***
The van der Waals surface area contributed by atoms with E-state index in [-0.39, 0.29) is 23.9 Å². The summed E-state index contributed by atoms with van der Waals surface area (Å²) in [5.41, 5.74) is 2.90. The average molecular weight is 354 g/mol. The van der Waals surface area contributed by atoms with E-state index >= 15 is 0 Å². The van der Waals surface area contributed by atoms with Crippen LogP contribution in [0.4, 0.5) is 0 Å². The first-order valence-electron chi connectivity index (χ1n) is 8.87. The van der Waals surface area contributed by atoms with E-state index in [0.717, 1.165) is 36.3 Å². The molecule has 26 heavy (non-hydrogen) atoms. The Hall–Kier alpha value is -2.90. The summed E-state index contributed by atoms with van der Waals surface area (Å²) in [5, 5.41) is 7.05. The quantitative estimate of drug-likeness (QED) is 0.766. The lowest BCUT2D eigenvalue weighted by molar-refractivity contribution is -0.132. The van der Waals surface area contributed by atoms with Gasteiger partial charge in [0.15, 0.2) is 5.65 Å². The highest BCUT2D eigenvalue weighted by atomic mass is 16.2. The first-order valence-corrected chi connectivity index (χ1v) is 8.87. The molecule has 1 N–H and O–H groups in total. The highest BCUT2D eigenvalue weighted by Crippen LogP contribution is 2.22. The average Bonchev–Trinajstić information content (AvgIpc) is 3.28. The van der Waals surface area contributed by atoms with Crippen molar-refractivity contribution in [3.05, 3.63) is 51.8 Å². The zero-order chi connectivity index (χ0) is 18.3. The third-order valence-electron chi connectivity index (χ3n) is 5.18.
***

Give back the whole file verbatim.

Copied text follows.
The van der Waals surface area contributed by atoms with E-state index in [-0.39, 0.29) is 23.9 Å². The summed E-state index contributed by atoms with van der Waals surface area (Å²) in [5.41, 5.74) is 2.90. The average molecular weight is 354 g/mol. The van der Waals surface area contributed by atoms with E-state index >= 15 is 0 Å². The van der Waals surface area contributed by atoms with Crippen LogP contribution in [0.4, 0.5) is 0 Å². The first-order valence-electron chi connectivity index (χ1n) is 8.87. The van der Waals surface area contributed by atoms with E-state index in [0.717, 1.165) is 36.3 Å². The molecule has 26 heavy (non-hydrogen) atoms. The Hall–Kier alpha value is -2.90. The summed E-state index contributed by atoms with van der Waals surface area (Å²) in [5, 5.41) is 7.05. The quantitative estimate of drug-likeness (QED) is 0.766. The lowest BCUT2D eigenvalue weighted by molar-refractivity contribution is -0.132. The van der Waals surface area contributed by atoms with Gasteiger partial charge in [0.15, 0.2) is 5.65 Å². The highest BCUT2D eigenvalue weighted by atomic mass is 16.2. The first-order valence-corrected chi connectivity index (χ1v) is 8.87. The molecule has 1 N–H and O–H groups in total. The highest BCUT2D eigenvalue weighted by Crippen LogP contribution is 2.22. The average Bonchev–Trinajstić information content (AvgIpc) is 3.28. The van der Waals surface area contributed by atoms with Crippen molar-refractivity contribution in [3.05, 3.63) is 51.8 Å². The zero-order chi connectivity index (χ0) is 18.3. The third-order valence-electron chi connectivity index (χ3n) is 5.18.